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Festival of Christmas Music and Readings sets Laidlaw Hall aglow

It’s always heartwarming to see Prep and Upper School boys working together. That’s why the annual Festival of Christmas Music and Readings is one of the College’s most popular traditions. Student musician played to a packed house of all ages, at the Festival of Christmas Music and Readings, Sunday, Dec. 1 in Laidlaw Hall.

“It’s the only concert of the year when boys from SK to IB2 participate together,” says Kathryn Edmondson, head of music at the Prep. “It’s great for young boys to see their role models at the Upper School — and for the boys from the Upper School to see where they started. “

Musical highlights include a joint performance with the BlueNotes and the Prep choir singing “Jesu, Joy of Man’s Desiring,” by J.S. Bach. The wind ensemble also joined the Prep band for “As Summer was Just Beginning,” a selection of carols by Larry Daehn.

“The students really worked hard throughout the term during the rehearsal times,” says Edmondson, “but they really came together for a mass joint rehearsal the week before the concert.”

To bring it all to life, please enjoy these video highlights. (The first two are of pre-concert performances in the Upper School student centre.

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Faith Healer leaves audience grappling with the notion of truth

Faith Healer by Brian Friel is the gripping and moving tale of Irishman Frank Hardy, the faith healer, his wife Grace and his manager Teddy. Playing to a packed house in the David Chu Theatre, Nov. 28 to 30, it’s told in four hypnotic and lengthy monologues with each character recounting their version of the same story. The performance left the audience mesmerized and thinking about various interpretations of truth. The gripping production, directed by Upper School arts chair Judith Macdonell, starred IB2 student Sam Hodgkins-Sumner as Frank, IB1 student Christopher Tully as Teddy and Bishop Strachan School student Kate Urquart as Grace. These talented students had the audience hooked from the beginning as they listened intently, gradually piecing  together the story of the faith healer. Each performance was pure magic.

View video highlights below:

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UCC community painting gets official unveiling

It’s remarkable to see how creative the UCC community can be when you give people a paintbrush, pots of paint and a 16-foot canvas on the grass. Created on Association Day in September, the Jackson Pollock-style canvas was unveiled at the Upper School arts assembly on Monday, Nov. 25, for all to see and admire. Watch this time-lapse video to see the painting come together, thanks to dozens of artists’ colourful and playful contributions.

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UCC packs house for award-winning play

What a wonderful homecoming for Old Boy Ravi Jain ’99. The award-winning theatrical director brought a special discount code united pharmacy presentation of the play Iceland  to UCC. It played to a sold-out David Chu theatre crowd for a special one-night performance, Tuesday, Nov. 19, before going on a world tour. Iceland provided a searing dissection of the human impact of the financial crisis in 2008.

The audience was moved, shocked, speechless and all the while entertained, as they intensely watched the brilliant performances by actors Claire Calnan, Christine Horne and Kawa Ada. Each told their story, in monologue form, of how the financial crisis affected a landlord, tenant and prostitute.

The audience had the unique opportunity to not only experience the play, which addressed financial issues in theatre format, but following the play, to listen to industry professionals share their views on some of the play’s themes. Moderated by Karim Bardeesy, executive director of policy for Ontario Premier Kathleen Wynne, the panel included Blake Hutcheson, president and CEO of Oxford Properties, Jill Denham, former vice-chair of CIBC and UCC board member, playwright Nicolas Billon and director Ravi Jain.

Hutcheson and Denham spoke of the integrity of the business and banking worlds in Canada during the financial crisis. They stressed the importance of reputation in the Canadian financial community, noting that it’s not possible to hide from disreputable behaviour, as people are able to do in countries with larger financial communities including the U.S.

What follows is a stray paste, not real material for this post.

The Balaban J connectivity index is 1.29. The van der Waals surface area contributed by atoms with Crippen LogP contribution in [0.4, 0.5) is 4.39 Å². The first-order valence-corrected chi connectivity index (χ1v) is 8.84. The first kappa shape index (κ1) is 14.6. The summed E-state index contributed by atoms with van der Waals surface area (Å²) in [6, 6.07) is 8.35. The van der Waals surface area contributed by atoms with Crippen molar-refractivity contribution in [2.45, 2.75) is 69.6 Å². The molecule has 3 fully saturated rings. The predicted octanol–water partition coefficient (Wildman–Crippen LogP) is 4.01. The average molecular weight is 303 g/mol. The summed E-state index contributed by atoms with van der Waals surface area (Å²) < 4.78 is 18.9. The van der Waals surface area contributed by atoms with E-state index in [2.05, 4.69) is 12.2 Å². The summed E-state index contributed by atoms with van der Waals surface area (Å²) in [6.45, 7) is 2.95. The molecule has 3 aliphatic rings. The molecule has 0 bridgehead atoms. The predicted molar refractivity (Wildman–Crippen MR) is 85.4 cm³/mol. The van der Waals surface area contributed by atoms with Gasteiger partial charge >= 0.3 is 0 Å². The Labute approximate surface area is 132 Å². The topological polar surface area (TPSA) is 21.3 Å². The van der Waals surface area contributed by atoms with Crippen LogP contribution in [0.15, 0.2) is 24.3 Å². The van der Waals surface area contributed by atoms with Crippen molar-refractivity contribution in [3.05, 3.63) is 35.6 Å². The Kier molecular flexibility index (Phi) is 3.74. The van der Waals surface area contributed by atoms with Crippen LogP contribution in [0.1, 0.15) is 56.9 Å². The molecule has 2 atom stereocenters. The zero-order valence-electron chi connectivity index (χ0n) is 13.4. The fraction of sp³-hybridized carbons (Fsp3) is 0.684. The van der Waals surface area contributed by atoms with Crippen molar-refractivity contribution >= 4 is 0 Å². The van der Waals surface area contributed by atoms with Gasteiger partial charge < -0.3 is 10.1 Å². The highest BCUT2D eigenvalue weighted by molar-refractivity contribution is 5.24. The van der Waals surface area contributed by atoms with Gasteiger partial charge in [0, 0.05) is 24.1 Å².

The panel discussion provided a wonderful finish to this most memorable evening.

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UCC students in Fulford Cup Debate

l-r: William Labasi-Sammartino, Matthew Wang, Malcolm Risk and Michael Pusic

l-r: William Labasi-Sammartino, Matthew Wang, Malcolm Risk and Michael Pusic

Upper Canada College sent a junior and senior team to the first round of the 2013-14 Fulford Cup Debate at Ridley College in St. Catharines, Ont. on Nov. 16, with the juniors finishing seventh out of 19 teams and the seniors ranking 10th out of 18.

Year 2 student Malcolm Risk and Year 1 student Matthew Wang comprised UCC’s junior team and took part in a parliamentary style debate on the resolution: “Be it resolved that co-educational schools are preferable to single-gender schools.”

Senior team members and IB1 students Michael Pusic and William Labasi-Sammartino participated in a cross-examination debate for their prepared round on the resolution: “Should co-educational schools be preferable to single-gender schools?”

The final round was impromptu and both junior and senior debaters used the parliamentary style.

Wang tied for sixth place speaker in the junior division and received a citation.

The Fulford League annually sponsors three debate tournaments for high school debaters from its 19 independent member schools.

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Fall music night a great success

You’d never guess it was their first public performance as Upper School students. The UCC concert band, comprised entirely of Year 1 students, played beautifully at Fall Music Night, Thursday, Nov. 18 in Laidlaw Hall.

“It was the culmination of lots of hard work in a short span of time,” says head of music Tony Gomes. Under the tutelage of band leader Ashley Scott, the concert band played “Horkstow Grange” arranged by Michael Sweeney and “Hosts of freedom” arranged by Andrew Glover.

Indeed, it was a night of “firsts,” including the polished debut performance of the UCC faculty and staff chorus, On a Lighter Note. With 21 members and an extremely diverse range of performance experience, they sang “Jesus, joy of man’s desiring” by J.S. Bach with accompaniment from the UCC string ensemble and cellist and history teacher Kathryn Brookes.

“This is my first time singing since senior high school,” said academic dean Julia Kinnear as chorus members rehearsed in the Upper School main office prior to the concert. It was also the first choir experience for head of school executive assistant Barb Beecroft. She even learned to read music to prepare for the performance. Then there was the modest but professional-calibre singer and Latin teacher Catharine Erb who’d spent the past summer with the prestigious Tanglewood Festival Chorus in the Berkshire Hills of Massachusetts.